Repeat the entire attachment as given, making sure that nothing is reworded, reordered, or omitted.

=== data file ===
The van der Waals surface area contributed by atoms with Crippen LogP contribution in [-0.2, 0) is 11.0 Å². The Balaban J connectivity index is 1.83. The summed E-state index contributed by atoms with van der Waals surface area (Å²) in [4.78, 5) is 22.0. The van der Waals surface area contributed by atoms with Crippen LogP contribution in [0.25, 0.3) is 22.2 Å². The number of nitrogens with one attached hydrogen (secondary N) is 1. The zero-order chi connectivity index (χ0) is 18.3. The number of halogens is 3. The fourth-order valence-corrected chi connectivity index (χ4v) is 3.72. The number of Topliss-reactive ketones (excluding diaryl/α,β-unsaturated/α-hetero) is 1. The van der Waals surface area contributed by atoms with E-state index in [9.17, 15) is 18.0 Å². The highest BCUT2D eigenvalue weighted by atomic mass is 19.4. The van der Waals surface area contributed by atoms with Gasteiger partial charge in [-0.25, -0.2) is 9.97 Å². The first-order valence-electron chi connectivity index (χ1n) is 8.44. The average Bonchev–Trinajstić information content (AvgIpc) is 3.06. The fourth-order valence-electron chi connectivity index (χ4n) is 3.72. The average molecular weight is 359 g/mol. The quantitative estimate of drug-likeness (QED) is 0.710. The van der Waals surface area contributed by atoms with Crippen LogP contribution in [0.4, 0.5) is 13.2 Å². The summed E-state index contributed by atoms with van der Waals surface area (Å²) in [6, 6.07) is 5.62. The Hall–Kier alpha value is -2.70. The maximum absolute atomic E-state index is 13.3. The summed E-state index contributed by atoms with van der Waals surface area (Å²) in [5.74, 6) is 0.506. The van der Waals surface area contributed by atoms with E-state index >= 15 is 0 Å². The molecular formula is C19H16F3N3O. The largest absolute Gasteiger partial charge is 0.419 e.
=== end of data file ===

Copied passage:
The van der Waals surface area contributed by atoms with Crippen LogP contribution in [-0.2, 0) is 11.0 Å². The Balaban J connectivity index is 1.83. The summed E-state index contributed by atoms with van der Waals surface area (Å²) in [4.78, 5) is 22.0. The van der Waals surface area contributed by atoms with Crippen LogP contribution in [0.25, 0.3) is 22.2 Å². The number of nitrogens with one attached hydrogen (secondary N) is 1. The zero-order chi connectivity index (χ0) is 18.3. The number of halogens is 3. The fourth-order valence-corrected chi connectivity index (χ4v) is 3.72. The number of Topliss-reactive ketones (excluding diaryl/α,β-unsaturated/α-hetero) is 1. The van der Waals surface area contributed by atoms with E-state index in [9.17, 15) is 18.0 Å². The highest BCUT2D eigenvalue weighted by atomic mass is 19.4. The van der Waals surface area contributed by atoms with Gasteiger partial charge in [-0.25, -0.2) is 9.97 Å². The first-order valence-electron chi connectivity index (χ1n) is 8.44. The average Bonchev–Trinajstić information content (AvgIpc) is 3.06. The fourth-order valence-electron chi connectivity index (χ4n) is 3.72. The average molecular weight is 359 g/mol. The quantitative estimate of drug-likeness (QED) is 0.710. The van der Waals surface area contributed by atoms with Crippen LogP contribution in [0.4, 0.5) is 13.2 Å². The summed E-state index contributed by atoms with van der Waals surface area (Å²) in [6, 6.07) is 5.62. The Hall–Kier alpha value is -2.70. The maximum absolute atomic E-state index is 13.3. The summed E-state index contributed by atoms with van der Waals surface area (Å²) in [5.74, 6) is 0.506. The van der Waals surface area contributed by atoms with E-state index >= 15 is 0 Å². The molecular formula is C19H16F3N3O. The largest absolute Gasteiger partial charge is 0.419 e.